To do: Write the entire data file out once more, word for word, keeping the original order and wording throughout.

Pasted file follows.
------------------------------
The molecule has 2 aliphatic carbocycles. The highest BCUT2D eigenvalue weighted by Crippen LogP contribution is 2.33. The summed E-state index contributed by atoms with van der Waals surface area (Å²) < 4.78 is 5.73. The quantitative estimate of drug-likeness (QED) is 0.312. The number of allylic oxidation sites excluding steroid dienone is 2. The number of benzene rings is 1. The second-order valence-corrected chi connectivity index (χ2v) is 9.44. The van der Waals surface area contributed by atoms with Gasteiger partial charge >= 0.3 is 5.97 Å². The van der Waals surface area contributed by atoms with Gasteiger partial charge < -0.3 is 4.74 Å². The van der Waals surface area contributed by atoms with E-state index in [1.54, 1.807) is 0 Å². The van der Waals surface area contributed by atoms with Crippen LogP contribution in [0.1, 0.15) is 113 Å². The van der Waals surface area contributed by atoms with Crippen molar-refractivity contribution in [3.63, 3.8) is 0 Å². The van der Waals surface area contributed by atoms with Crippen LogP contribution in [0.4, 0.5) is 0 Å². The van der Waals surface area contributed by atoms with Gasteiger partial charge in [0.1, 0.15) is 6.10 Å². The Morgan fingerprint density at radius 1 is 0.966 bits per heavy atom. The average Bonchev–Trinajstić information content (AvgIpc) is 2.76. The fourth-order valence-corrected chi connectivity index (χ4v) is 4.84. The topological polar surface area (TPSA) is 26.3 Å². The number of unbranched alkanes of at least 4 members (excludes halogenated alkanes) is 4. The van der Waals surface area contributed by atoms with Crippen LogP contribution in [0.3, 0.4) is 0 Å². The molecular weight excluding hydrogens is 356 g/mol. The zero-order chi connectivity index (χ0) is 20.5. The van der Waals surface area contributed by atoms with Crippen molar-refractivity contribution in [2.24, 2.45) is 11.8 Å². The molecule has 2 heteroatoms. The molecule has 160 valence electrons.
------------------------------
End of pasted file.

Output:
The molecule has 2 aliphatic carbocycles. The highest BCUT2D eigenvalue weighted by Crippen LogP contribution is 2.33. The summed E-state index contributed by atoms with van der Waals surface area (Å²) < 4.78 is 5.73. The quantitative estimate of drug-likeness (QED) is 0.312. The number of allylic oxidation sites excluding steroid dienone is 2. The number of benzene rings is 1. The second-order valence-corrected chi connectivity index (χ2v) is 9.44. The van der Waals surface area contributed by atoms with Gasteiger partial charge >= 0.3 is 5.97 Å². The van der Waals surface area contributed by atoms with Gasteiger partial charge < -0.3 is 4.74 Å². The van der Waals surface area contributed by atoms with E-state index in [1.54, 1.807) is 0 Å². The van der Waals surface area contributed by atoms with Crippen LogP contribution in [0.1, 0.15) is 113 Å². The van der Waals surface area contributed by atoms with Crippen molar-refractivity contribution in [3.63, 3.8) is 0 Å². The van der Waals surface area contributed by atoms with Crippen LogP contribution in [0.4, 0.5) is 0 Å². The van der Waals surface area contributed by atoms with Gasteiger partial charge in [0.1, 0.15) is 6.10 Å². The Morgan fingerprint density at radius 1 is 0.966 bits per heavy atom. The average Bonchev–Trinajstić information content (AvgIpc) is 2.76. The fourth-order valence-corrected chi connectivity index (χ4v) is 4.84. The topological polar surface area (TPSA) is 26.3 Å². The number of unbranched alkanes of at least 4 members (excludes halogenated alkanes) is 4. The van der Waals surface area contributed by atoms with Crippen LogP contribution in [0.3, 0.4) is 0 Å². The molecular weight excluding hydrogens is 356 g/mol. The zero-order chi connectivity index (χ0) is 20.5. The van der Waals surface area contributed by atoms with Crippen molar-refractivity contribution in [2.24, 2.45) is 11.8 Å². The molecule has 2 heteroatoms. The molecule has 160 valence electrons.